That the advantages resulting from such a mode of studying the Sacred Volume are not here over-rated, will be apparent upon the slightest consideration. In the Holy Scriptures, as in every other collection of ancient writings, there must of necessity be some parts which at first sight appear to us obscure and uncertain, resulting from allusions to customs and habits with which we are now unacquainted,' and references to facts and circumstances which have long since ceased to exist. In all such cases a diligent collation of parallel passages will be found of singular service, and will not unfrequently do more toward removing such difficulties than all the commentaries which learning and ingenuity have united to produce. "On almost every subject in the Scriptures," says a competent judge, "there will be found a multitude of phrases, that, when diligently collated, will afford mutual illustration and support to each other; the truth which is more obscurely intimated in one place being expressed with greater precision in others. Thus, a part of the attributes or circumstances, relating to both persons and things, is stated in one text, and part in another; so that it is only by searching out several passages, and connecting them together, that we can obtain a just apprehension of them."†
The first collection of parallel passages the editor believes to have been that published with the third edition of Tyndale's Testament, in 1534. Coverdale's Bible, also, the first edition of which appeared in 1535, has a few marginal references. These were augmented and improved in the various editions of the Bible and New Testament, which were published subsequently to that time: the first edition of the present "Authorized Version" containing nine thousand references,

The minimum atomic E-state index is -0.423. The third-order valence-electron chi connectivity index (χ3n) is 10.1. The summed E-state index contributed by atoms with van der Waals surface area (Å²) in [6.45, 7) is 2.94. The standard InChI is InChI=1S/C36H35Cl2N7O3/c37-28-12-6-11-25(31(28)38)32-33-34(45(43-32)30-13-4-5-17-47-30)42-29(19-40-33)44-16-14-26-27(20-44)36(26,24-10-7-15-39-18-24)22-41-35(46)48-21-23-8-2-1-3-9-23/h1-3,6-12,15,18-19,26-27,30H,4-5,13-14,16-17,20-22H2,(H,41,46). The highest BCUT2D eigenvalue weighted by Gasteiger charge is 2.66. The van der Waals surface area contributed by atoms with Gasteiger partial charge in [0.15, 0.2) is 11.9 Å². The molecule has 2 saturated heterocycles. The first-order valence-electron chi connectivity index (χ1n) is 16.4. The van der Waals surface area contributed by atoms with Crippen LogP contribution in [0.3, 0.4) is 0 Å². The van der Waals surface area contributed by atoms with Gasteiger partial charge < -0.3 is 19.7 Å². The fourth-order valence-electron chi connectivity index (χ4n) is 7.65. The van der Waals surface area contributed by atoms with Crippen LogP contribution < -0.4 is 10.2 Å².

Nine Sermons on the Resurrection, pp. 221-228.
+ Horne's Introd. to the Critical Study of the Scriptares, vol. ii. p. 518, 4th edit.
But the most copious and judicious collection of parallel passages was that published by John Canne, with an edition of the Bible, af Amsterdam, 1644. The title is as follows:
"The Holy Bible, containing the Old Testament and the New, Newly translated out of the Original Tongues, and with the former Translations diligently compared and revised. With marginal Notes, shewing Scripture to be the best interpreter of Scripture."
In a "Preface to the Reader," the Editor quaintly observes, "I do not know any way whereby the Word of GOD, as to the majesty, authority, truth, and perfection of it, can be more honoured and held forth, and the adversaries of it of all sorts so thoroughly convinced and silenced, as to have the Scripture to be its own interpreter. This I am sure, did men in their expositions on the Scriptures speak less themselves, and the Scripture more, the Scripture would have more honour and themselves less."
In 1683, the" Authorized Version" was corrected, and many additional parallel texts were added by Dr. Scattergood;* and in 1690, Samuel Clark published "The Holy Bible, containing the Old Testament and the New, with Annotations and Parallel Scriptures," &c. In the Preface to this edition of the Scriptures, the Editor states that he took a great deal of pains in collecting parallel texts, and that not only for words and phrases, but for sense and matter. For this purpose, besides places which he added from his own observations, he examined all those which are in Curcellæus's Greek Testament, which are also printed in the Oxford edition, with the various readings, but with many errata. He also examined those in Canne's Bible.